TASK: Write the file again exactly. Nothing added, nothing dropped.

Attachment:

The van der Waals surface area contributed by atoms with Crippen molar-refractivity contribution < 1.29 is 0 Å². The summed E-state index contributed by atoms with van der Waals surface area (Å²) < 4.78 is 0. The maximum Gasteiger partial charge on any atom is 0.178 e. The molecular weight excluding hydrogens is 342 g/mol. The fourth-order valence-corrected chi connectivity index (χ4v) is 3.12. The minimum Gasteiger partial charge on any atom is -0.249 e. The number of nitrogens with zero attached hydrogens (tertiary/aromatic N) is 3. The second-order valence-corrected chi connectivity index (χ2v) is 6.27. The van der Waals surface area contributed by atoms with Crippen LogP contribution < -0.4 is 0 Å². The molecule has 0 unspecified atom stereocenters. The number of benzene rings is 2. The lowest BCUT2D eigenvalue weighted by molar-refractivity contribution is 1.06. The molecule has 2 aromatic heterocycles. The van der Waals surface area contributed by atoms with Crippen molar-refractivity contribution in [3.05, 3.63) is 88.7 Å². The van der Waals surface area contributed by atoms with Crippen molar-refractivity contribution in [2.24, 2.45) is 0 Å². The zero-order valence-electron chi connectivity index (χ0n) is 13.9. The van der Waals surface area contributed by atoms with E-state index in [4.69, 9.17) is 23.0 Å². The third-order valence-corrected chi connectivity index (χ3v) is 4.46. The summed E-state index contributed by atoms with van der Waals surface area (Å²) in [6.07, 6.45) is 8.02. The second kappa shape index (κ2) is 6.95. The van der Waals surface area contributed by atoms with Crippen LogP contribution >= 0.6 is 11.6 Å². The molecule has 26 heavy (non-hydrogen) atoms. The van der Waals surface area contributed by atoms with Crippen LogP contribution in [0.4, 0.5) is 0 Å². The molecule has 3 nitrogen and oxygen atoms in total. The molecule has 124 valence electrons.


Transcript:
The van der Waals surface area contributed by atoms with Crippen molar-refractivity contribution < 1.29 is 0 Å². The summed E-state index contributed by atoms with van der Waals surface area (Å²) < 4.78 is 0. The maximum Gasteiger partial charge on any atom is 0.178 e. The molecular weight excluding hydrogens is 342 g/mol. The fourth-order valence-corrected chi connectivity index (χ4v) is 3.12. The minimum Gasteiger partial charge on any atom is -0.249 e. The number of nitrogens with zero attached hydrogens (tertiary/aromatic N) is 3. The second-order valence-corrected chi connectivity index (χ2v) is 6.27. The van der Waals surface area contributed by atoms with Crippen LogP contribution < -0.4 is 0 Å². The molecule has 0 unspecified atom stereocenters. The number of benzene rings is 2. The lowest BCUT2D eigenvalue weighted by molar-refractivity contribution is 1.06. The molecule has 2 aromatic heterocycles. The van der Waals surface area contributed by atoms with Crippen molar-refractivity contribution in [3.05, 3.63) is 88.7 Å². The van der Waals surface area contributed by atoms with Crippen molar-refractivity contribution in [2.24, 2.45) is 0 Å². The zero-order valence-electron chi connectivity index (χ0n) is 13.9. The van der Waals surface area contributed by atoms with E-state index in [4.69, 9.17) is 23.0 Å². The third-order valence-corrected chi connectivity index (χ3v) is 4.46. The summed E-state index contributed by atoms with van der Waals surface area (Å²) in [6.07, 6.45) is 8.02. The second kappa shape index (κ2) is 6.95. The van der Waals surface area contributed by atoms with Crippen LogP contribution >= 0.6 is 11.6 Å². The molecule has 26 heavy (non-hydrogen) atoms. The van der Waals surface area contributed by atoms with Crippen LogP contribution in [0.4, 0.5) is 0 Å². The molecule has 3 nitrogen and oxygen atoms in total. The molecule has 124 valence electrons.